And obviously Lee has been running for 25 years now, but didn't START running until she was 25. A few years later she was placing 6th at Hawaii Ironman.

    There are some people that will always defy conventional wisdom, and while I agree with you and others that an accumulation of endurance is almost a surefire way to lead to improvement, I don't think it is paramount.

    If you can't run a 5 minute mile, you can't run 3 miles at 5 minute pace, and can't run a marathon at 5 minute pace. Once you've run fast, you know how to run fast.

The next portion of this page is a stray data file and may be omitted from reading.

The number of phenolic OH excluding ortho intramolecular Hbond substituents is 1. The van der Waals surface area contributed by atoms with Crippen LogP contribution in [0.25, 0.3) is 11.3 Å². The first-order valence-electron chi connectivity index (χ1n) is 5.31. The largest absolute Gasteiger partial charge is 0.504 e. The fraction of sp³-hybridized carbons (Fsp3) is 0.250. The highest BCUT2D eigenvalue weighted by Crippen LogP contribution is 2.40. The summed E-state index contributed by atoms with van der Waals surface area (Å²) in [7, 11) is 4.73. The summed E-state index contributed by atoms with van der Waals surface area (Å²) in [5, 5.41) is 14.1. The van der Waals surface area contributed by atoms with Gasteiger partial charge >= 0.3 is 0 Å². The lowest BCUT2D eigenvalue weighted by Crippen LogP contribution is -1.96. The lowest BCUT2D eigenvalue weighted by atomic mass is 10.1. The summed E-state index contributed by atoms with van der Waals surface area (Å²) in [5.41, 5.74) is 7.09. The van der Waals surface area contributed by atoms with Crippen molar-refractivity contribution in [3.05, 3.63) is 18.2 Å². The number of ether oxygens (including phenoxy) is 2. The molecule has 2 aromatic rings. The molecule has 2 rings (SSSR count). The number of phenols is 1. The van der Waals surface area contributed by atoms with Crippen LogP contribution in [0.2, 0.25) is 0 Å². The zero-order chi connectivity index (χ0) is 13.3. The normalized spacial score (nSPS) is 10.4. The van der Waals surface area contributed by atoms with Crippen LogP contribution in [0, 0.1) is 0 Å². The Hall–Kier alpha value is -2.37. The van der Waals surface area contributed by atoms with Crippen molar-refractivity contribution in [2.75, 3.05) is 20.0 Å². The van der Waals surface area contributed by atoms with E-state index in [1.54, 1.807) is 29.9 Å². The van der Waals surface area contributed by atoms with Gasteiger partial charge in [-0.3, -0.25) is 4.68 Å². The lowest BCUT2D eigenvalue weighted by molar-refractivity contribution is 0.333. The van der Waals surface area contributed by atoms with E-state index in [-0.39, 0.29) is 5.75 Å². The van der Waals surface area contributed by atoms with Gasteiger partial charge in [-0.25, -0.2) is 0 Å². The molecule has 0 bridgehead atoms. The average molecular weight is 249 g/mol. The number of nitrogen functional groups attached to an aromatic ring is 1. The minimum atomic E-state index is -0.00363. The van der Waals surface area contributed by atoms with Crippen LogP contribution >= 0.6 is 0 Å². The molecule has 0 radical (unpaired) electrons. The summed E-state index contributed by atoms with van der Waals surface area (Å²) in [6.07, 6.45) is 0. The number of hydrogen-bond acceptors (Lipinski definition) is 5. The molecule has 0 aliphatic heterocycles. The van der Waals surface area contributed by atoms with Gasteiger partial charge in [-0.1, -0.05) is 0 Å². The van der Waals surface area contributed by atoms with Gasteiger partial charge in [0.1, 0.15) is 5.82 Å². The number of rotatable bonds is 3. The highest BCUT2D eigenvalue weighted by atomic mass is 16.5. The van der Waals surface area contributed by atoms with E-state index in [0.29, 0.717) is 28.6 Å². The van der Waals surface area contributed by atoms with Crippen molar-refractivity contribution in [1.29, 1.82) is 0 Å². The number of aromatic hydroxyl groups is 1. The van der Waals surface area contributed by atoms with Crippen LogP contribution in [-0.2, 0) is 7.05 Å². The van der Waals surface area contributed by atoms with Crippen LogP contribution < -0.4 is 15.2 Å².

I think now that you're accumulating some speed, you will see greater improvement. I feel like striders and/or 400m repeats would do you a great deal of good, because the mileage you're currently doing is higher than anyone I know.

  6. Actually, Dave Ploskonka's mileage for 2008 was definitely higher than mine. He trained pretty consistently for almost the entire year. For the type of racing that I ultimately want to really get good at, the mileage really is necessary and I think Dave's insane mileage and resulting crazy performances help make that point. I actually am planning on doing speed work in preparation for Boston, but absolutely NOT before I am totally confident that my endurance is completely where it needs to be. If I'm not totally in shape before I hit the track, I'm really worried that I'll be risking injury and I simply can't take that risk.